Fishing Lake Norfork
Anglers having luck in one of state’s mos popular fishing holes
AGFC Communications f
• Norfork Lake — Lou Gabric at Hummingbird Hideaway Resort said Norfork Lake fishing has been good over the last several weeks and should remain the same if not better for the foreseeable future. “It is really hard to say what the best bite is at this time because all species seem to be biting very good most days,” he said. “As is normal for this time of year the best bite is typically at sunrise and then again at sunset. This is not to say there will not be a good bite during the middle part of the day. I guess you just need to spend the whole day on the lake fishing.”
Tom Reynolds of STR Outfitters said, “I was wrong last week when I said this past week would see lots of fish activity on Norfork Lake. The warm weather promised never materialized. Instead we had rain almost every day with some heavy downpours. There was some shad spawning in Big Creek last Wednesday afternoon. I was crappie fishing with no luck because the crappie are still off the banks. My son was catching shad and found threadfin spawning in a debris slick on a bluff wall.
I assumed that was happening all over the lake until Sean told me the main lake was only 60 degrees. Sean had several good days fishing the main lake points near the dam, but the weather kept changing the pattern. One day stripers were active on the main lake and then the next day they were way up the creek. Nothing is consistent right now. Once we see consistent warm nights and south winds, the whole lake will see topwater bites and lots of feeding activity.”
The stripers should begin to feed on the main lake points and near mid-creek bluffs and on the flats up the creeks. Some good places to try this time of year are: Cranfield Island, Crystal Cove, Koso Point, Dam Cove, Big and Brush creeks, Woods Point, Diamond Bay, Thumb Point and School Bus Point.
• Norfork Tailwater — John Berry of Berry Brothers Guide Service in Cotter (870-435-2169) said that last week, leading up to last Friday, Norfork Lake fell 0.1 foot to rest at 14.2 feet above seasonal power pool of 555.9 feet msl and 9.9 feet below the top of flood pool. The Norfork tailwater had heavy flows and no wadable water. The Norfork is fishing better. Navigate this stream with caution as things have changed a bit during the recent flooding. There has been major gravel recruitment at the bottom of Mill Pond and the dock hole.
The most productive flies have been small midge patterns (sizes 18, 20, 22) like ruby midges, root beer midges, zebra midges (black or red with silver wire and silver bead) and soft hackles (sizes 14, 16) like the Green Butt. Egg patterns have also been productive. Double-fly nymph rigs have been very effective. Try a small ruby midge (sizes 18) suspended 18 inches below a red fox squirrel and copper. The fishing is better in the morning.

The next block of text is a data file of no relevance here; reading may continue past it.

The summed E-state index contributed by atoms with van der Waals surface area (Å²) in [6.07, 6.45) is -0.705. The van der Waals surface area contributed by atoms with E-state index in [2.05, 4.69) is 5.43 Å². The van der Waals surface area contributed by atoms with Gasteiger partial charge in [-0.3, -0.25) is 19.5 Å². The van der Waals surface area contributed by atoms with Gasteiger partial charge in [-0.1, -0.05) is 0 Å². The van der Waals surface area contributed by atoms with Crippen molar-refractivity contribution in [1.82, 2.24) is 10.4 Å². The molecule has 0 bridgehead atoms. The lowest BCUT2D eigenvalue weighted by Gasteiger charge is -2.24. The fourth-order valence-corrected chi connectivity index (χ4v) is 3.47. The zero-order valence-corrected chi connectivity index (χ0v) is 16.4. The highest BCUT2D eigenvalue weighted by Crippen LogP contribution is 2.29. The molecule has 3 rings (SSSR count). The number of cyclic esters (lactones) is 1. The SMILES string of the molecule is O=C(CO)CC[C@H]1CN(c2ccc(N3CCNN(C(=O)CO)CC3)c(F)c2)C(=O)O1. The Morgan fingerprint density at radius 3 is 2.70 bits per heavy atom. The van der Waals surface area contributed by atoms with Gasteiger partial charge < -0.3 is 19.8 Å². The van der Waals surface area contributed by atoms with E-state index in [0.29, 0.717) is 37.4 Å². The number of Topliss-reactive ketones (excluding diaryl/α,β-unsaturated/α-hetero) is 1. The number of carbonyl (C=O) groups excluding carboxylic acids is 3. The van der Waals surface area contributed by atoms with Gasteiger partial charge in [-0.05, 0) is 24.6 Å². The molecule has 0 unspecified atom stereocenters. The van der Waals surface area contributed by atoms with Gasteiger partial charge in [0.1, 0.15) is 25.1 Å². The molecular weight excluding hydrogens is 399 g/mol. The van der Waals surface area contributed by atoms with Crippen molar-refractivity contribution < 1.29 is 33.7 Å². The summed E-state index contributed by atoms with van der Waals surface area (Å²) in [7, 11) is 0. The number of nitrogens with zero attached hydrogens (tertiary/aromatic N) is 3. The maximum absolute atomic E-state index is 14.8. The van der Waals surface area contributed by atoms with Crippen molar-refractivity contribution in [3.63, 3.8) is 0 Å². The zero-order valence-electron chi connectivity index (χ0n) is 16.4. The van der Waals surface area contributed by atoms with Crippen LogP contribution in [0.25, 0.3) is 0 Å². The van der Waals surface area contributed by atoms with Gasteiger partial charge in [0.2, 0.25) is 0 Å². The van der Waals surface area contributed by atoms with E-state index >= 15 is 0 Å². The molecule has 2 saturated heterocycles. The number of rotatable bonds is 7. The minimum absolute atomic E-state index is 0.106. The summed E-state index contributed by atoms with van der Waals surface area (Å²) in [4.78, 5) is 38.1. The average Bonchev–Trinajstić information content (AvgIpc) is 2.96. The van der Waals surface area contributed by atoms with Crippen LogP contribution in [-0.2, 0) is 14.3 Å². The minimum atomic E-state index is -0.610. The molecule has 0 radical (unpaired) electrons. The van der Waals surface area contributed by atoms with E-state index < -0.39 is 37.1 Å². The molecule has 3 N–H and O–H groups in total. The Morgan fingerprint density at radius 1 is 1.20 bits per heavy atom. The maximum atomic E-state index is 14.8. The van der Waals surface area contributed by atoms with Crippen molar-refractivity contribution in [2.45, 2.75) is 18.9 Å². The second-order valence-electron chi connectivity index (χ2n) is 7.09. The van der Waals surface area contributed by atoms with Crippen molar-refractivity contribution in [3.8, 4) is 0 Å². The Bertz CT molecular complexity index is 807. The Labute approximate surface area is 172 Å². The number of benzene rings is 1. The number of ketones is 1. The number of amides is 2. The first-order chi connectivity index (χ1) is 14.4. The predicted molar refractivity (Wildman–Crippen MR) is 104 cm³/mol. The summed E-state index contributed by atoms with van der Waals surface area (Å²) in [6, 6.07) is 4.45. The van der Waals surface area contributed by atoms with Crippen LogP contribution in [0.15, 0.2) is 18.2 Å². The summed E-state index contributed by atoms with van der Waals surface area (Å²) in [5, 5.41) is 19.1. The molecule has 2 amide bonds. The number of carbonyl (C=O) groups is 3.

Dry Run Creek is fishing very well. With the coronavirus pandemic there has been little pressure. The hot flies have been sowbugs (size 14), Y2Ks (size 12), various colored San Juan worms (worm brown, red, hot fluorescent pink and cerise size 10) and mop flies.
Remember that the White and Norfork Rivers and Dry Run Creek are infected with didymo, an invasive alga. Thoroughly clean and dry your waders (especially the felt soles on wading boots) before using them in any other water. Many manufacturers are now making rubber soles that are easier to clean and are not as likely to harbor didymo.
• Buffalo National River/Crooked Creek — NOTE: The U.S. Fish and Wildlife Service, at the urging of Gov. Asa Hutchinson, has closed access to the Buffalo National River for the time being due to the coronavirus pandemic.
John Berry of Berry Brothers Guide Service in Cotter (870-435-2169) said the Buffalo National River and Crooked Creek are high and off-color. John s favorite fly here is a Clouser minnow. Carefully check the water level before entering Crooked Creek or the Buffalo River.
There are no dams on these streams. They both have large drainages and are prone to flooding during and following any rain event. The water can rise very quickly.